If you build it… will they come?
GovLab publishes Key Findings Report on the impacts of Open Data
What do datasets on Danish addresses, Indonesian elections, Singapore Dengue Fever, Slovakian contracts, Uruguayan health service provision, and Global weather systems have in common? Read on to learn more…
On May 12, 2016, more than 40 nations’ leaders gathered in London for an Anti-Corruption Summit, convened by UK Prime Minister David Cameron. Among the commitments made, 40 countries pledged to make their procurement processes open by default, with 14 countries specifically committing to publish to the Open Contracting Data Standard.
This conference and these commitments can be seen as part of a larger global norm toward openness and transparency, also embodied by the Open Government Partnership, Open Data Charter, and increasing numbers of Open Data Portals.
As government data is increasingly published openly in the public domain, valid questions have been raised about what impact the data will have: As governments release this data, will it be accessed and used? Will it ultimately improve lives, root out corruption, hold answers to seemingly intractable problems, and lead to economic growth?*
Omidyar Network – having supported several Open Data organizations and platforms such as Open Data Institute, Open Knowledge, and Web Foundation – sought data-driven answers to these questions. After a public call for proposals, we selected NYU’s GovLab to conduct research on the impact open data has already had. Not the potential or prospect of impact, but past proven impact. The GovLab research team, led by Stefaan Verhulst, investigated a variety of sectors – health, education, elections, budgets, contracts, etc. – in a variety of locations, spanning five continents.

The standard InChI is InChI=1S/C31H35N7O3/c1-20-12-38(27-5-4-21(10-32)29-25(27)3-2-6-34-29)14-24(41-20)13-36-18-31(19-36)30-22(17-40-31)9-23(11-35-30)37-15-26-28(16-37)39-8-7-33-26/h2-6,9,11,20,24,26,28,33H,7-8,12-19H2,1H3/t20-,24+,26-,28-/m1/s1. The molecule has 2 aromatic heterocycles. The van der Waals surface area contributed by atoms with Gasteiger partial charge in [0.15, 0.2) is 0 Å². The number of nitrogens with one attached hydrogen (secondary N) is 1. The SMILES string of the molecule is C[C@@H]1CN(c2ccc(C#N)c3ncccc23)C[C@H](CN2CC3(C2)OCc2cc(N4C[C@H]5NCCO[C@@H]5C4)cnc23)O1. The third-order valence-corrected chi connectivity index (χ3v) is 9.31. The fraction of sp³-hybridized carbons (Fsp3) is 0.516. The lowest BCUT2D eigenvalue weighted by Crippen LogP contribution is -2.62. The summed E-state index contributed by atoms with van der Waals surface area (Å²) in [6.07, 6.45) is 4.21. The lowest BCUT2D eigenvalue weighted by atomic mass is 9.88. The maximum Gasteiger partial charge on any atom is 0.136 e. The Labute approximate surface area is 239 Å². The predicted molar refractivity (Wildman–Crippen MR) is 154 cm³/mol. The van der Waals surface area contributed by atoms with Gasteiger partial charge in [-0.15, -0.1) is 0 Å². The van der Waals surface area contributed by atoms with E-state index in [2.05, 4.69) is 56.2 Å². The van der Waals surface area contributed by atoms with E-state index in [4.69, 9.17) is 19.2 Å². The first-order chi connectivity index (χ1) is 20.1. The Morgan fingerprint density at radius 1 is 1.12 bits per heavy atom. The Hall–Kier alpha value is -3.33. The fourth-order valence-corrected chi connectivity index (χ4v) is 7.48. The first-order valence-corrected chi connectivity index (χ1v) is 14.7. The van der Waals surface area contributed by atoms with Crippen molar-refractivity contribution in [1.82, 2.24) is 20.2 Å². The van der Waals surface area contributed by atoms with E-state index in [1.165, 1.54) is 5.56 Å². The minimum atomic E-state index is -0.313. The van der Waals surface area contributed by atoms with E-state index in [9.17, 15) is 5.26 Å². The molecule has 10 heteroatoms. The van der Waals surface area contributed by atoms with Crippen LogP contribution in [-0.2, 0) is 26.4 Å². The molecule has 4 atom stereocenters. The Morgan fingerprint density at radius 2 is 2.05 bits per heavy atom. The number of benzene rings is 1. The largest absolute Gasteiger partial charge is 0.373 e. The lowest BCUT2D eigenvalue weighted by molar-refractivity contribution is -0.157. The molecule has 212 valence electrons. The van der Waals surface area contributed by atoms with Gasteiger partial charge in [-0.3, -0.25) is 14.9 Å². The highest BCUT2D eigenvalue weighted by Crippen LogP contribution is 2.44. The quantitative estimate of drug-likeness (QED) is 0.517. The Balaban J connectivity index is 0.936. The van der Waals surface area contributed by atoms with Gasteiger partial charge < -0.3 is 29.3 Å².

Their findings are promising and exciting, demonstrating that open data is changing the world by empowering people, improving governance, solving public problems, and leading to innovation. A summary is contained in this Key Findings report, and is accompanied by many open data case studies posted in this Open Data Impact Repository.
Of course, stories such as this are not 100% rosy, and the report is clear about the challenges ahead. There are plenty of cases in which open data has had minimal impact. There are cases where there was negative impact. And there are obstacles to open data reaching its full potential: namely, open data projects that don’t respond to citizens’ questions and needs, a lack of technical capacity on either the data provider and data user side, inadequate protections for privacy and security, and a shortage of resources.
But this research holds good news: Danish addresses, Indonesian elections, Singapore Dengue Fever, Slovakian contracts, Uruguayan health service provision, Global weather systems, and others were all opened up. And all changed the world by empowering citizens, improving governance, solving public problems, and leading to innovation. Please see this report for more.
* Two additional questions are often raised:
1) Isn’t access to most government data a right in and of itself, as this information belongs to the people? Our answer, briefly, is yes. But as governments work to be open by default, they must try to prioritize which datasets will be the most helpful to release first.
2) Aren’t there privacy concerns around opening certain datasets? Yes, absolutely. GovLab’s report also raises privacy as a key concern, and several case studies (e.g., Brazil – Open Budget Portal, US – Eightmaps, Singapore – Dengue Cluster Map, and US – New York City Business Atlas) tackle this issue directly.